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Expat

Yasmine Åkermark: No excuses, take the first step #NomadWeek

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Welcome to Nomad Week, a ten part series revealing the adventures, knowledge and travel tips from experienced digital nomads located all across the globe. I recently reached out to some of the best in the industry to get their perspectives on world travel and the digital nomad life. This week we will share their stories with you. Real nomads. Real stories. Find all ten interviews here.

Dateline: Tbilisi, Georgia

Yasmine Akermark

Yasmine Åkermark is originally from Sweden. Now she is a digital nomad and perpetual traveler, constantly on the move. Yasmine is a co-founder of gotibba.com, an app and a peer-to-peer marketplace where you exchange skills. It is mainly focused on small business, freelancers and digital nomads. It can be as simple as exchanging photography for yoga classes, or as awesome as doing a website in exchange for staying for free at a retreat in Bali.

Where are you living now?
London

How long have you been there?
Somewhere between two to two and a half years all together, but in and out. I’m currently traveling from London. I just got back from Dubai about a month ago,actually.

What’s your favorite thing about the city?
I love its cultural diversity and that there is always a possibility to discover and explore new places, as it is one of the advantages of big cities like London. When a man is tired of London, he is tired of life.

What’s your LEAST favorite thing about the city?
Probably the commute, the transport and sometimes it is hard to get people together.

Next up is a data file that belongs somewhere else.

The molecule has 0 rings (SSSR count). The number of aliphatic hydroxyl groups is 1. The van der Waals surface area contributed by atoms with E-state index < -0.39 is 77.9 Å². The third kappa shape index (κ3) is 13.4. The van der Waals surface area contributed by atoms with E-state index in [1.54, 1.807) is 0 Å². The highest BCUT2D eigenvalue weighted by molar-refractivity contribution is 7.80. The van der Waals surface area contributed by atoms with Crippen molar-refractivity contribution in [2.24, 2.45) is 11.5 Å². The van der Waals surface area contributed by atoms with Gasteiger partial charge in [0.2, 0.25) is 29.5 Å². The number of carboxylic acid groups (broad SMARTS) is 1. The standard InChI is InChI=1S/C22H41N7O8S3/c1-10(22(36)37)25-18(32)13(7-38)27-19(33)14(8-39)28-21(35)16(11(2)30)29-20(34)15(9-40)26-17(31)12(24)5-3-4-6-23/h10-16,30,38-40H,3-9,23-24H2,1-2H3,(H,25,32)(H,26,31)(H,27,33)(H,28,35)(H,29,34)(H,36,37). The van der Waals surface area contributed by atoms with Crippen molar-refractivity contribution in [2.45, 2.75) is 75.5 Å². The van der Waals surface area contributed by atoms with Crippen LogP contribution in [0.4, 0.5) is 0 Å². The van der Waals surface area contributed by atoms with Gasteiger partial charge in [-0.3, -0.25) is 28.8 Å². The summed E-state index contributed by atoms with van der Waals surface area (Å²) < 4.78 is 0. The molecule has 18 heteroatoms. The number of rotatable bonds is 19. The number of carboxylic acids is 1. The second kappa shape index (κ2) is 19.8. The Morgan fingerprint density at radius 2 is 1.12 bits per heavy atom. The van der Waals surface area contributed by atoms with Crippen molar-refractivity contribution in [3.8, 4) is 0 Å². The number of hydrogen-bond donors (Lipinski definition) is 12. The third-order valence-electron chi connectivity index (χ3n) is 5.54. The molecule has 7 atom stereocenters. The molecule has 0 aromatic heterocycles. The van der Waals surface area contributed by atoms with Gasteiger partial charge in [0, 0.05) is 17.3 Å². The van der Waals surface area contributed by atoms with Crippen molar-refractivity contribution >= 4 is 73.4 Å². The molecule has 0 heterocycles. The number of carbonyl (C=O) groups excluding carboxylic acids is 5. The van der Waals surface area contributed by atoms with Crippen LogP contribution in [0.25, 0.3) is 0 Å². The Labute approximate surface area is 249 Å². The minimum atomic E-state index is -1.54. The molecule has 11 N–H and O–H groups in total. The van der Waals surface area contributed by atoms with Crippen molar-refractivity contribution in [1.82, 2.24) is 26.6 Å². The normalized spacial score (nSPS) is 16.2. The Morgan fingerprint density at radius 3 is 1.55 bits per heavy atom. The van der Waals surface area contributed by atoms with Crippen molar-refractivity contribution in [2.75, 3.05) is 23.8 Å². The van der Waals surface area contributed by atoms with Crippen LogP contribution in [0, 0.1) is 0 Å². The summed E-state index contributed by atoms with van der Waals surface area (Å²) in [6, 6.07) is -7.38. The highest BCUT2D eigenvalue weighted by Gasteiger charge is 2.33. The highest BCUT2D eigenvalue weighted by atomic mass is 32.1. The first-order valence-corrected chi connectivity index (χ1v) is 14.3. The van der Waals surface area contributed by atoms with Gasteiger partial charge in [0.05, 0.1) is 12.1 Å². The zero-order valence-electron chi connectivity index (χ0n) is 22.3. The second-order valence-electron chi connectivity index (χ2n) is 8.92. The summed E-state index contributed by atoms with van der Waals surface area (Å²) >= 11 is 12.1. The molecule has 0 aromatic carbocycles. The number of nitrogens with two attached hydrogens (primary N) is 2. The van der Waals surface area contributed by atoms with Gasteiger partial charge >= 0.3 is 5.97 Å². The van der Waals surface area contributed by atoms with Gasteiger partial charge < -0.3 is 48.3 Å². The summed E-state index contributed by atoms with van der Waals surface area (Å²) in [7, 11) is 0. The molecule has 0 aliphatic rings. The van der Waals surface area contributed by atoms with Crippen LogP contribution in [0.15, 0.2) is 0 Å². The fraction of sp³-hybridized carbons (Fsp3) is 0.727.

Is there a little known fact about the city people might find interesting?
Maybe the fact that there are so many areas to visit and each of them is so diverse — each has its own village and its own way of being and uniqueness.

Where is your favorite place you’ve ever lived and why?
I would say Ljubljana, Slovenia and Kuala Lumpur, Malaysia. Ljubljana is a very friendly, beautiful and relaxed city, easy to get around and I felt like home there. And Kuala Lumpur is a complete opposite, big, buzzing, very cool city with my favorite food, and a good base to explore the rest of Asia since it is easy to get to another place from there.

What is your LEAST favorite place you’ve ever lived and why?
I loved every place I’ve ever lived in, but if I have to say one it would be Gothenburg In Sweden. It is a small , nice city with nice people, but it wasn’t the place I’d chosen in that moment. All the other places I lived in I have chosen, but I was kind of forced to be there due to my studies, so that is probably the reason.

What was the EASIEST country you’ve ever visited (i.e. easiest immigration, easiest to open a local bank account, etc)?
I would say Australia for me. I had a bank account and a new home within a few days. The UK was also pretty easy in terms of paperwork.

Have you ever had any problems in a country? (i.e. immigration issues, getting robbed, etc.)